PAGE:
Crossrail chief executive Rob Holden has unexpectedly announced his decision to leave the firm after less than two years in charge.
Holden’s announcement kick-started a dramatic week for the project, which also saw station construction contracts put out to tender with calls for cash savings attached and problems emerge for contractors awarded the key Western tunnels contract on a United Utilities job in Preston.
The hunt is now on for a chief executive to steer the £14.4bn project through a critical period after Holden made clear he will leave the firm within six months “to explore new opportunities”.
Holden joined Crossrail in April 2009 from London and Continental Railways having spent 12 years overseeing the delivery of the High Speed 1 (HS1).
At the time he told NCE that it was important to gather a team that would see the project through to completion – now scheduled for 2018, a year later than originally planned.
He said it had helped on the HS1 project that there were “a dozen or more people at a relatively senior level who saw the project through for over 20 years” and that at Crossrail he wanted to “assemble a core group of people who have every intention of seeing it through to a successful completion”.
He has now decided that he could not be part of that team.
“I am proud to have led the Crossrail team over the past two years. With the project moving into its construction phase, Crossrail needs a chief executive who can commit to lead right through to opening in 2018,” he said in a statement.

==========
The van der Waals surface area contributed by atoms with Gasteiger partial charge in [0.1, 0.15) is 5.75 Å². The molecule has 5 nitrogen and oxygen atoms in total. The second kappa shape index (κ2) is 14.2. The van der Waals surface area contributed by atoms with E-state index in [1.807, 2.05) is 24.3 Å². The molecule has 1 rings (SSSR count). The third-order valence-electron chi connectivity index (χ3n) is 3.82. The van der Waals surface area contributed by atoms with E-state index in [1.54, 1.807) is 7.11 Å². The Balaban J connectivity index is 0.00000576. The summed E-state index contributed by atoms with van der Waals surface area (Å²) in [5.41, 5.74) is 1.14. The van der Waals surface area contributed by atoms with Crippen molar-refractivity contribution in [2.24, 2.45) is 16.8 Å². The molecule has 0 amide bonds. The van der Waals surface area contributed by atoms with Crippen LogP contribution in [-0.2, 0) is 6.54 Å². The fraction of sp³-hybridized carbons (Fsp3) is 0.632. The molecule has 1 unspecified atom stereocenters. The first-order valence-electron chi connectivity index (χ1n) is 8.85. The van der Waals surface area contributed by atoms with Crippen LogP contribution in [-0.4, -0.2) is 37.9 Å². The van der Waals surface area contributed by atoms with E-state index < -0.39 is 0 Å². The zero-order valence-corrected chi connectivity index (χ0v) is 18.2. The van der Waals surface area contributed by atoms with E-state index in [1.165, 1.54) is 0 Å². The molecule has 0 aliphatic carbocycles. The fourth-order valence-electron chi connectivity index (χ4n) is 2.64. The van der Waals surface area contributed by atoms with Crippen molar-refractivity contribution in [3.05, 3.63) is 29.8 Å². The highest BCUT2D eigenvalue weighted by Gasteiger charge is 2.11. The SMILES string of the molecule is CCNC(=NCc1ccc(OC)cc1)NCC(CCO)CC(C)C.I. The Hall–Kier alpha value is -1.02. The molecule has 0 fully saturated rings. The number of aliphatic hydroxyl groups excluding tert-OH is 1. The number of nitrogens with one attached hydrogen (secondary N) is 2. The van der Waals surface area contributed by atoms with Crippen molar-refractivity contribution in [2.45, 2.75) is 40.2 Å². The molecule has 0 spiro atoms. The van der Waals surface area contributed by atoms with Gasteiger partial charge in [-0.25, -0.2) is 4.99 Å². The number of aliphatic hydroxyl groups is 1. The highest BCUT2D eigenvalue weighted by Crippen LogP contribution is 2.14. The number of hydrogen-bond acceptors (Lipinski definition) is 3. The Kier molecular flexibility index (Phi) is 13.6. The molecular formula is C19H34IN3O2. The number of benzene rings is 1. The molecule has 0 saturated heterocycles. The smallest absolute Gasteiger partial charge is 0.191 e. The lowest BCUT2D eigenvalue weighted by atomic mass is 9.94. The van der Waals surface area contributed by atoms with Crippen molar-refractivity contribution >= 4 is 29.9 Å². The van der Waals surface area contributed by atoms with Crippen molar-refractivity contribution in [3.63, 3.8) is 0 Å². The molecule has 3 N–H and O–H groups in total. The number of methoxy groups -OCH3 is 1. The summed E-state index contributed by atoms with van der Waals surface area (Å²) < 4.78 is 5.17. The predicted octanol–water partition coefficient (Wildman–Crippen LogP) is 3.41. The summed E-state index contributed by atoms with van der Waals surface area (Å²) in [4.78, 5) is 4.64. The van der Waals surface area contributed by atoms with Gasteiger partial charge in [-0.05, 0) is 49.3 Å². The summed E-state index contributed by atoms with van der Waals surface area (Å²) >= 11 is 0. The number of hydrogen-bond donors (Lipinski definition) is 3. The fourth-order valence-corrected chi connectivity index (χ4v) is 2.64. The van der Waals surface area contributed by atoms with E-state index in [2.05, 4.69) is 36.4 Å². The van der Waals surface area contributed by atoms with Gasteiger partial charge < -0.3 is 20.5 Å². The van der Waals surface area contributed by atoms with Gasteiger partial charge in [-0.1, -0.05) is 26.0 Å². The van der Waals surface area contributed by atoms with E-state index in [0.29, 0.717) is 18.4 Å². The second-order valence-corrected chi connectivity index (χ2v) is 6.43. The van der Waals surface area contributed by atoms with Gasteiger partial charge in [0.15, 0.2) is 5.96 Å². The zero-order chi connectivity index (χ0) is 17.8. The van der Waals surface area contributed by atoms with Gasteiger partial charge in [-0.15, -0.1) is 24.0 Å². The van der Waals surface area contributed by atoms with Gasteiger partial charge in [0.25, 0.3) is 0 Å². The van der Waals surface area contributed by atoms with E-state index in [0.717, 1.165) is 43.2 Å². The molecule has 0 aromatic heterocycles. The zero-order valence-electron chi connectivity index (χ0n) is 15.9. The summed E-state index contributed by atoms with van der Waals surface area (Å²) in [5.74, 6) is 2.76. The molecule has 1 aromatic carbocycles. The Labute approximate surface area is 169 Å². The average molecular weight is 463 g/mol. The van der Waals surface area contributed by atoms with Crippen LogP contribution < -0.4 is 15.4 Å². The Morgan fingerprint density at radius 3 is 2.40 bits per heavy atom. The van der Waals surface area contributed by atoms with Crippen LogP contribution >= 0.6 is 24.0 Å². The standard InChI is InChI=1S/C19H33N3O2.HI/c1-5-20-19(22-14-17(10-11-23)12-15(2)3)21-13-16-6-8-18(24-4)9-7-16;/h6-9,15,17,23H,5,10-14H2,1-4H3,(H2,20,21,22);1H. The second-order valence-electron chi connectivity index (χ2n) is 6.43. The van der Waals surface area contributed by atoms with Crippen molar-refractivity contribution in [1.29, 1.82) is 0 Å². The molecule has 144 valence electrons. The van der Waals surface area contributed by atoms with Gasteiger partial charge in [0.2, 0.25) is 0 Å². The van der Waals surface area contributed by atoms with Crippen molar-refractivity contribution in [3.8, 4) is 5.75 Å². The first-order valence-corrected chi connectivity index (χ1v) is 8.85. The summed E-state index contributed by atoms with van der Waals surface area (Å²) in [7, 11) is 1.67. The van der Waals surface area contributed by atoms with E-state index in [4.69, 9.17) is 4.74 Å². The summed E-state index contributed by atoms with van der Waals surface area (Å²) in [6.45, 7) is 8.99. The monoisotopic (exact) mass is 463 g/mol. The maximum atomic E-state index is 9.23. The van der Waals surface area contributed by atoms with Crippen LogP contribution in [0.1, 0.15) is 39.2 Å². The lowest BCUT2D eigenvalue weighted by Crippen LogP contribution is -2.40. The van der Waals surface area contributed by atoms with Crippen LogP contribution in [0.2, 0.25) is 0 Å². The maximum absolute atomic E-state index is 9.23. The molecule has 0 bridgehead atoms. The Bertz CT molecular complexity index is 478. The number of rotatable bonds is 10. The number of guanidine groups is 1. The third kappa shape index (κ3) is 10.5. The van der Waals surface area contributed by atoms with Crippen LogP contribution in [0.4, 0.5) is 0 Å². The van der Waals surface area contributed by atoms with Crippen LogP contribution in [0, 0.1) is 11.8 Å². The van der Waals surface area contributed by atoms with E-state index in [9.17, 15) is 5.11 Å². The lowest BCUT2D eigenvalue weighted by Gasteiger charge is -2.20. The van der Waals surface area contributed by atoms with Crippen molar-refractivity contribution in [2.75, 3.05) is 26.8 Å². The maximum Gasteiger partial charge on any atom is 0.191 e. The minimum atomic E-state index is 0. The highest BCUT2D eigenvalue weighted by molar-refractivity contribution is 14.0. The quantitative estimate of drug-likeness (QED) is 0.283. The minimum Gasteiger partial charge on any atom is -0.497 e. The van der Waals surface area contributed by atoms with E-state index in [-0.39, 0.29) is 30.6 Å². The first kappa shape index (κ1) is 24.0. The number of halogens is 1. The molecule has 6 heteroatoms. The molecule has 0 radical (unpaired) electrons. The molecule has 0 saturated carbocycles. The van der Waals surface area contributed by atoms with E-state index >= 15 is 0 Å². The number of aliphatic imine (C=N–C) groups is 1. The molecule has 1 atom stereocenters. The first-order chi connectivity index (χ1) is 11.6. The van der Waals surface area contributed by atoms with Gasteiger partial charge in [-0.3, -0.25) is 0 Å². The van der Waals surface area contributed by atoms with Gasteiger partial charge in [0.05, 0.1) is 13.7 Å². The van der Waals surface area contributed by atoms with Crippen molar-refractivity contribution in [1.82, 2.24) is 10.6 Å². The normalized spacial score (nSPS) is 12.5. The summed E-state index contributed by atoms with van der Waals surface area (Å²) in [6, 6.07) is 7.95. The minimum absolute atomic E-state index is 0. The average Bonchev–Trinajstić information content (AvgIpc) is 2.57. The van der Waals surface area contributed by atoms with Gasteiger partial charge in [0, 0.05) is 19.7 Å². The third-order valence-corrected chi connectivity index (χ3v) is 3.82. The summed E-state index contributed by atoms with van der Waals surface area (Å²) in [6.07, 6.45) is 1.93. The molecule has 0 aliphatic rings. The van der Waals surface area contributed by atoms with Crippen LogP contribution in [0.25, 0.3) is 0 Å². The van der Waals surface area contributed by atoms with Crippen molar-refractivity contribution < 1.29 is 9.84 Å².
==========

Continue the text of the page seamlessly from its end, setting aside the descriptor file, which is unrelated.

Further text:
“With the project moving into its construction phase, Crossrail needs a chief executive who can commit right through to 2018”
Crossrail chairman Terry Morgan told NCE that Holden’s decision came as “a surprise to all of us”. “We didn’t want this to happen,” he said, adding that there was “certainly nothing negative behind his decision and zero pressure” put on him to leave.
However, a source close to the project suggested that Holden had been disappointed by the decision to push back the project’s programme to deliver cost savings.
Holden had previously stated that savings could have been delivered not by delays but within the scope of design work, a challenge, which he met with much acclaim on the £5.8bn HS1 scheme.
In September 2009 he told NCE that the budget was “more than adequate” and that the design stage would find “the bulk of the savings” (NCE’s Crossrail Supplement 28 September 2009).
“We didn’t want this to happen”
Holden’s departure has triggered an urgent hunt to find a replacement. NCE understands that Holden’s successor at LCR, chief executive Mark Bayley, has already thrown his name into the hat.
Selection of Holden’s replacement will come down to a panel led by Transport for London commissioner Peter Hendy. Hendy has a reputation for replacing outspoken executives with those more willing to toe the party line, having replaced Tim O’Toole as managing director of London Underground with Mike Brown.
Current frontrunner on NCE’s online poll with 40% of the vote is Crossrail programme director Andy Mitchell.
ODA chairman and ex-Network Rail chief executive John Armitt is in second place with 19% followed by recent ex-Network Rail chief executive Iain Coucher (16%) and CLM programme director Ian Galloway (14%).